The following day, Friday, we returned to take some supers off and found another swarm in a tree. We got it into the catching box and left it there to allow them to settle. Unfortunately, when we returned later they’d absconded and were nowhere to be seen. That was disappointing!

On Saturday, I decided to do a quick perimeter check for swarms as the apiary is close to the EMF route and I didn’t want a potential problem on Marathon day. My sister and family were visiting so Claire accompanied me to see the apiary to be my backup. We didn’t find any swarms and the bees seemed calm. I was just getting into the car, having taken my vail off as there were no bees at the car, when a bee came from nowhere, flew past Claire at high speed and stung me on the forehead about 2mm from the last puncture mark – unbelievable (that wasn’t the word I used at the time)! I quickly took a double doze of Piriton and got home. I recognised straight away that this was completely different from the bad A&E reaction. It was just localised and the swelling was coming up straight away and I didn’t feel ill. I took this as good sign and applied ice. The swelling continued until it closed my left eye. Then my right eye began to close. The prospect of not being able to see was beginning to worry me and I was all for taking the dogs prescription steroids but Stuart decided I needed a doctor, and fast, before my right eye closed too. The wonderfully kind Doctor Cara came to the rescue and gave great help and advice in the nick of time. My right eye closed to a slit and then started to re-open. The left eye finally opened the following day and I’ve been slowly returning to normal with just a little swelling today. However, I’m taking all this as a positive. I didn’t have the ‘bad reaction’ so I haven’t built up an intolerance, which was what I was worried about. I’m also convinced that I must have still had some sting pheromones in my forehead because that bee came out of nowhere just to get me! I’ve set up a new protocol – I’m wearing a sweat band (like the 118 guys) over my forehead at all times while in my bee suit (I look a right plonker) and I don’t take the vail off until I’ve driven down the road a bit where I can pull over and take it off away from the apiary.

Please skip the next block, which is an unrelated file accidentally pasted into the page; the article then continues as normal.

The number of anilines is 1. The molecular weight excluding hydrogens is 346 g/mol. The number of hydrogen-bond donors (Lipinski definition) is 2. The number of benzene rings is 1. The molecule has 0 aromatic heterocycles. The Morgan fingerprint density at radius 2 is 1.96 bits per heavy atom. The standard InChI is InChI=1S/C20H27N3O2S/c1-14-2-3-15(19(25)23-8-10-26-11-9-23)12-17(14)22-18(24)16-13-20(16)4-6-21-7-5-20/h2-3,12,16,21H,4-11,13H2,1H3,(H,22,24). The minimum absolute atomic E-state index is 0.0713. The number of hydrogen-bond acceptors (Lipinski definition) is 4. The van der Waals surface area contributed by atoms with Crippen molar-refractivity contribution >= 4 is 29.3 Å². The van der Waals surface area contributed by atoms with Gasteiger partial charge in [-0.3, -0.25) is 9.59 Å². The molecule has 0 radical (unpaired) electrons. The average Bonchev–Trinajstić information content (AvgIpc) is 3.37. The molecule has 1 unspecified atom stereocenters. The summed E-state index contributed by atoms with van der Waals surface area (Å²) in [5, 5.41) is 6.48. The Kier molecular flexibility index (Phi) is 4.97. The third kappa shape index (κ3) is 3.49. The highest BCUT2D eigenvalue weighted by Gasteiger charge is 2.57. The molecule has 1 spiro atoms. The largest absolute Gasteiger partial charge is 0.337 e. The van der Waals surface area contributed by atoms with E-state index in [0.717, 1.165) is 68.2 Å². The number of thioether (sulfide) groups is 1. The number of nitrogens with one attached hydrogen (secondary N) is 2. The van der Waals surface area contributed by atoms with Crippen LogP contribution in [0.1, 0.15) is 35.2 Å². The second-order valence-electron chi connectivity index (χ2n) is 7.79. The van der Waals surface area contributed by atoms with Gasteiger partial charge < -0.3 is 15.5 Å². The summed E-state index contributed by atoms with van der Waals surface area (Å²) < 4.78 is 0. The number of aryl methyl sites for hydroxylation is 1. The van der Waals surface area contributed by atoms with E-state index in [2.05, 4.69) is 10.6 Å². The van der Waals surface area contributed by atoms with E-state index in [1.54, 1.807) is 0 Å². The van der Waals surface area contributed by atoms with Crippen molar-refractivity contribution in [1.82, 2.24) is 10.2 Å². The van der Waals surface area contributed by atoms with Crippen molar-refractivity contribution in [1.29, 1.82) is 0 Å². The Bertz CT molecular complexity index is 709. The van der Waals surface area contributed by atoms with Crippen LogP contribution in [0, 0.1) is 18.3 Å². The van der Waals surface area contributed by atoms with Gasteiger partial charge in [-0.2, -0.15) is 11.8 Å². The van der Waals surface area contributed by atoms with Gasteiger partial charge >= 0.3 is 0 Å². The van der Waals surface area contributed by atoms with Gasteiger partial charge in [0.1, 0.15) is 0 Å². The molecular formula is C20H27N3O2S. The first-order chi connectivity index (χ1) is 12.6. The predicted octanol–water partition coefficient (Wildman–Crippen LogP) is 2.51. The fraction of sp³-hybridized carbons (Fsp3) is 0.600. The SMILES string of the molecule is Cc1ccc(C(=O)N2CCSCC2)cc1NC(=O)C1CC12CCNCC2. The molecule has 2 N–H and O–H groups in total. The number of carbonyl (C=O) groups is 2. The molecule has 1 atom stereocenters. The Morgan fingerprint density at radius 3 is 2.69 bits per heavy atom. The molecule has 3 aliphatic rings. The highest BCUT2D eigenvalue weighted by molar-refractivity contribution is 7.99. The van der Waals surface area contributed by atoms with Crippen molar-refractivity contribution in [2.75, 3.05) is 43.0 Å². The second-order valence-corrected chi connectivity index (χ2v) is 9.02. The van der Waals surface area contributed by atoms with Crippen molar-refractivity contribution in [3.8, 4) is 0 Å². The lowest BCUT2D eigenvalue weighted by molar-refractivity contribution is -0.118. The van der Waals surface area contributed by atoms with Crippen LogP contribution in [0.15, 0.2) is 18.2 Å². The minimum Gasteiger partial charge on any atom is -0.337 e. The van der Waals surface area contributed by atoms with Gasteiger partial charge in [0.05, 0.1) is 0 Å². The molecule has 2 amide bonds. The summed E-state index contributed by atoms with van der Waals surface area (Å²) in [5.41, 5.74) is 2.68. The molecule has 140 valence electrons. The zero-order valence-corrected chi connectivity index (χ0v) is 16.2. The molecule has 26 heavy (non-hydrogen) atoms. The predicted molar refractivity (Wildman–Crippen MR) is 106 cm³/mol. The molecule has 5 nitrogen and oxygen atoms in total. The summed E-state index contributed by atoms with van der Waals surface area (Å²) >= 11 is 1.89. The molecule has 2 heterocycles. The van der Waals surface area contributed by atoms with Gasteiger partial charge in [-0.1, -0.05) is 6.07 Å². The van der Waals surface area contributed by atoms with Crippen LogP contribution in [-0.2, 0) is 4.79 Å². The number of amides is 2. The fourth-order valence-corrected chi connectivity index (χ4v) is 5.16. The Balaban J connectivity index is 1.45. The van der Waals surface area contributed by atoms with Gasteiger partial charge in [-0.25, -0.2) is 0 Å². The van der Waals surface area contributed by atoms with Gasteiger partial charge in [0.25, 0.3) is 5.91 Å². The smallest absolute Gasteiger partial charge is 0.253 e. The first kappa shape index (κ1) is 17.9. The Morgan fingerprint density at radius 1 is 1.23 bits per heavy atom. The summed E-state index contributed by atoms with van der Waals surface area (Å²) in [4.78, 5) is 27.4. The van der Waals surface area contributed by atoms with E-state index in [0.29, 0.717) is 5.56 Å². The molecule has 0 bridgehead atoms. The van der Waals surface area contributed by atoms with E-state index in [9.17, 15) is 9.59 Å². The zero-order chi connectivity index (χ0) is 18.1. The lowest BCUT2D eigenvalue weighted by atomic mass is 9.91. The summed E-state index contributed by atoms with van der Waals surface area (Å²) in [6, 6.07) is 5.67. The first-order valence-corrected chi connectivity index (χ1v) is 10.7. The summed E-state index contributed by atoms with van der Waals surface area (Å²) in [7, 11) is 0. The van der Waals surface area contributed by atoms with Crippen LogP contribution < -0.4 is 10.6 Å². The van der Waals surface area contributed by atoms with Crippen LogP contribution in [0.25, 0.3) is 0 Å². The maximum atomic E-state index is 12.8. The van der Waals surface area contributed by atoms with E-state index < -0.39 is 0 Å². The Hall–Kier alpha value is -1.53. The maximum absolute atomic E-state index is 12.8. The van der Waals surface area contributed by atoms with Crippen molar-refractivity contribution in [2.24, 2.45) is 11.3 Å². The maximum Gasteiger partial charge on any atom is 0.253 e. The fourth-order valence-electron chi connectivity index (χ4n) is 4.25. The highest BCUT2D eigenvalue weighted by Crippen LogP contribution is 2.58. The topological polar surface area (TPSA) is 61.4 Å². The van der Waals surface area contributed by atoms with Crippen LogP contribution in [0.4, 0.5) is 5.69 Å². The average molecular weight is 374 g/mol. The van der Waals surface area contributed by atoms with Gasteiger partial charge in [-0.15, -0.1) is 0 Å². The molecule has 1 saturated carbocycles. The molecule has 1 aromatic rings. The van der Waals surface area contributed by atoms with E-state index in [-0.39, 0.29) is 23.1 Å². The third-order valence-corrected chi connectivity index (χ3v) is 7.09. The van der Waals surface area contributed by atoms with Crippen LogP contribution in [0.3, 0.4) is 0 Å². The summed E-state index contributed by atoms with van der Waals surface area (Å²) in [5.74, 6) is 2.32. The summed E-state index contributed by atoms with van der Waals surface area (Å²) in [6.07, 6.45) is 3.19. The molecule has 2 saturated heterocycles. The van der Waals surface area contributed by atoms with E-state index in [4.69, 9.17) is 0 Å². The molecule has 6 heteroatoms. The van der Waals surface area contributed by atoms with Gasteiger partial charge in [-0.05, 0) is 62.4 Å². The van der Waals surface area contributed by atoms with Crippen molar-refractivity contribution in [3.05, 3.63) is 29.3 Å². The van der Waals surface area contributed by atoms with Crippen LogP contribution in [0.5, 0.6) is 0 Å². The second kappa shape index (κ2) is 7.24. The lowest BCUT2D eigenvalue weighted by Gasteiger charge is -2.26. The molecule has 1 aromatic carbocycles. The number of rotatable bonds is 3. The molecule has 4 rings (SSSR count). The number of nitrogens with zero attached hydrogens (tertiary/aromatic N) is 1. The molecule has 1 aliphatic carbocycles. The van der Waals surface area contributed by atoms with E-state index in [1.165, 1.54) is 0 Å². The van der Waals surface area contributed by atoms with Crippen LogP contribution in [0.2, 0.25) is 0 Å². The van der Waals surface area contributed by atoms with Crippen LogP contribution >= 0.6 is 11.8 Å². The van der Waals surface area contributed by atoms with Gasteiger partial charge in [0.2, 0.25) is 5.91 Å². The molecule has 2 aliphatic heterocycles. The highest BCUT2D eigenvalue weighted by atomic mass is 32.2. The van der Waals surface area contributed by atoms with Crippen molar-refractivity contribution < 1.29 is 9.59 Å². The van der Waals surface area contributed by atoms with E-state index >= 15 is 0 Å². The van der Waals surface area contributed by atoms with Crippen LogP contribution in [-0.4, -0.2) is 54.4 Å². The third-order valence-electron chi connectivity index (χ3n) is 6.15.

So today’s job was to move the bramble bush swarm from the nuc box into a full sized hive. Simple and quick until we noticed that two of the hives seemed busier than usual. Yip, they swarmed in front of our eyes. We watched them pile out and settle in a tree. They seemed to cluster in two distinct swarms. We’re not sure if both hives swarmed at the same time or whether one swarmed and they’ve just clustered in two groups. We caught them separately, one in the newly emptied nuc box (Hive 11) and the other in a catching box which was later put in a hastily constructed hive (Hive 12). We’ll soon know if there are two queens or not! My new protocol worked and I didn’t get stung!

This bee business is becoming a full time job and slightly out of control. I haven’t even done my inspection this week!